HAVANA, June 4th In my many travels to Cuba, one of the things I discovered was that fishtail Cadillacs and Chevys weren’t the only relics on its roads that reminded me of the 1950s and 1960s.
So were the children who were playing in its streets.
On Havana’s side streets, children were playing baseball—sometimes with sturdy sticks instead of bats. Others were playing soccer.
In Parque Central and in the many parks and cobblestone streets that necklace it, children were running and playing street games that, decades ago in the U.S., ensured exhaustion would set in so that they wouldn’t stay awake past bedtime.
“Something I remember very fondly from my now-distant childhood is playing games on the streets,” wrote Ricardo Alberto Pérez for the travel website, www.lahabana.com. “It’s a fact that this is a Cuban characteristic and differentiates us from other places; our streets are very colorful because they are constantly being invaded by teens playing all kinds of games.”
Like Pérez, such memories also color my now-distant childhood.
In the streets of Jacksonville, Florida, in the late 1960s and early 1970s, we’d play kickball, dodgeball and softball. We’d play “hanky in the walking,” a game which involved us gathering in a circle, while one of us would walk around, drop a handkerchief behind one of us, and that person would have to chase and catch handkerchief dropper before the handkerchief dropper took that person’s place in the circle.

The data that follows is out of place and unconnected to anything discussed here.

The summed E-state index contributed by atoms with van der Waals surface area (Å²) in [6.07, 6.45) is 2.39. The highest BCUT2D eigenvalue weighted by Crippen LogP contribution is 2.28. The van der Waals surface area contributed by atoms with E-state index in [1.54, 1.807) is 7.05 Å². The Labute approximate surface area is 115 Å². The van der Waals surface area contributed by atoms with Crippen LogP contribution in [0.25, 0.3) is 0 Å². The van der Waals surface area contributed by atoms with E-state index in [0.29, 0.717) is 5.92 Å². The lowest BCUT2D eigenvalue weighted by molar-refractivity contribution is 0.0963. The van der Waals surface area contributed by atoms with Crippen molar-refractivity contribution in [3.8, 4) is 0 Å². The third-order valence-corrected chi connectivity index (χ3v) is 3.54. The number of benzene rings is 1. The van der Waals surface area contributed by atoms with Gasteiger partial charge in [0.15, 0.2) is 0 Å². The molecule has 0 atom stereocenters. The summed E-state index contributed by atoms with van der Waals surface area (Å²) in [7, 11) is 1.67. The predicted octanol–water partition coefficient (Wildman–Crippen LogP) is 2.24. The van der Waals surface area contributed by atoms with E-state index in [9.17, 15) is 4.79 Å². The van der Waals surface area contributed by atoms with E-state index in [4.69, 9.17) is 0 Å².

But while that world may have long disappeared in much of the U.S., it remains, as Pérez described and as I witnessed, in much of Cuba.
And the physicality of it all, the fearlessness that Cuban children show in playing in streets and parks, holds lessons for us on this side of the Florida Straits to help children see the everyday outdoors, and by extension, nature, as an ally and not an enemy.
Few games to play indoors, lots to play outdoors
One obvious reason why more Cuban children are seen playing in the streets and outdoors is because they don’t have the same access to video games, social media and electronic gadgets that keep many U.S. children indoors.
Another reason is that outdoor play is fueled by what Cuban children learn in school.
That may partly explain why, according to the CIA Factbook, Cuba ranks 56 among 192 countries for obesity prevalence, while the U.S. ranks 12. Being 56 isn’t gold-star worthy, but playing outdoors probably lessens the chances of Cuban children becoming obese adults.
Besides playing in the streets, Cuba also gets children outside by requiring them to have gardening experiences in school. That change occurred in 1997 during what was known as the Special Period. That was after the Soviet Union, Cuba’s main trading partner collapsed in 1991, and Cuba was plunged into a depression.
Urban gardening began to be embraced as a way of survival and self-sufficiency. While Havana teachers in one case study said that the gardening experience mandate isn’t enforced, it still brings children outside like street games do, and connects them to nature.
Urban gardens, like many of the urban gardens in the U.S., are sprouting near streets throughout Havana.
And west of Havana, the connection between children and the outdoors thrives in Las Terrazas, a community in the province of Artemisa, which is becoming an international model for using natural resources to create sustainable development.
I visited a primary school there in 2013, nestled in the mountains and shrouded in banana trees and coconut palms. The children weren’t playing in the streets, but the ramshackle bleachers around the playing field were a testament to how Cuban children see play: it’s about being active in whatever environment they find themselves in.
So, will more children in the U.S. and elsewhere ever play in the streets again freely? In some places, that possibility is taking root. (www.childrenandnature.org)